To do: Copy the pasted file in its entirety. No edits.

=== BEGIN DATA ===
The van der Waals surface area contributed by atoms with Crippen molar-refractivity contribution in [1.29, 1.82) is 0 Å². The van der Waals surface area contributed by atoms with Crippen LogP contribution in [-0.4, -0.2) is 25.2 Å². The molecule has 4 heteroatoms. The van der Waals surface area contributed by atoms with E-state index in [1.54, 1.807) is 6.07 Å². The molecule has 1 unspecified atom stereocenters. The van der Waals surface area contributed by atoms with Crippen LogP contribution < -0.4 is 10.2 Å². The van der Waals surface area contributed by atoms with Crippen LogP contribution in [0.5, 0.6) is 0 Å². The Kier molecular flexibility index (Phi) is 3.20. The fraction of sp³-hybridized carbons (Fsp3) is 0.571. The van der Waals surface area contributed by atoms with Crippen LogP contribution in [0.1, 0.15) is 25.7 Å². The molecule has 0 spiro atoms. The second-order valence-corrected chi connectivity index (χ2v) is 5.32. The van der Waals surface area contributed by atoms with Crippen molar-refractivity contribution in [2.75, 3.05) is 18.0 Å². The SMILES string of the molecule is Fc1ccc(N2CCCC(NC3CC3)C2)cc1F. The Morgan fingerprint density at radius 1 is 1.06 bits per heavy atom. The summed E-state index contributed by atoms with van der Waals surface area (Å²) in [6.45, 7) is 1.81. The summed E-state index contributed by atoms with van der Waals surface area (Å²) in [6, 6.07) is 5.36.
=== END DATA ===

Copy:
The van der Waals surface area contributed by atoms with Crippen molar-refractivity contribution in [1.29, 1.82) is 0 Å². The van der Waals surface area contributed by atoms with Crippen LogP contribution in [-0.4, -0.2) is 25.2 Å². The molecule has 4 heteroatoms. The van der Waals surface area contributed by atoms with E-state index in [1.54, 1.807) is 6.07 Å². The molecule has 1 unspecified atom stereocenters. The van der Waals surface area contributed by atoms with Crippen LogP contribution < -0.4 is 10.2 Å². The van der Waals surface area contributed by atoms with Crippen LogP contribution in [0.5, 0.6) is 0 Å². The Kier molecular flexibility index (Phi) is 3.20. The fraction of sp³-hybridized carbons (Fsp3) is 0.571. The van der Waals surface area contributed by atoms with Crippen LogP contribution in [0.1, 0.15) is 25.7 Å². The molecule has 0 spiro atoms. The second-order valence-corrected chi connectivity index (χ2v) is 5.32. The van der Waals surface area contributed by atoms with Crippen molar-refractivity contribution in [2.75, 3.05) is 18.0 Å². The SMILES string of the molecule is Fc1ccc(N2CCCC(NC3CC3)C2)cc1F. The Morgan fingerprint density at radius 1 is 1.06 bits per heavy atom. The summed E-state index contributed by atoms with van der Waals surface area (Å²) in [6.45, 7) is 1.81. The summed E-state index contributed by atoms with van der Waals surface area (Å²) in [6, 6.07) is 5.36.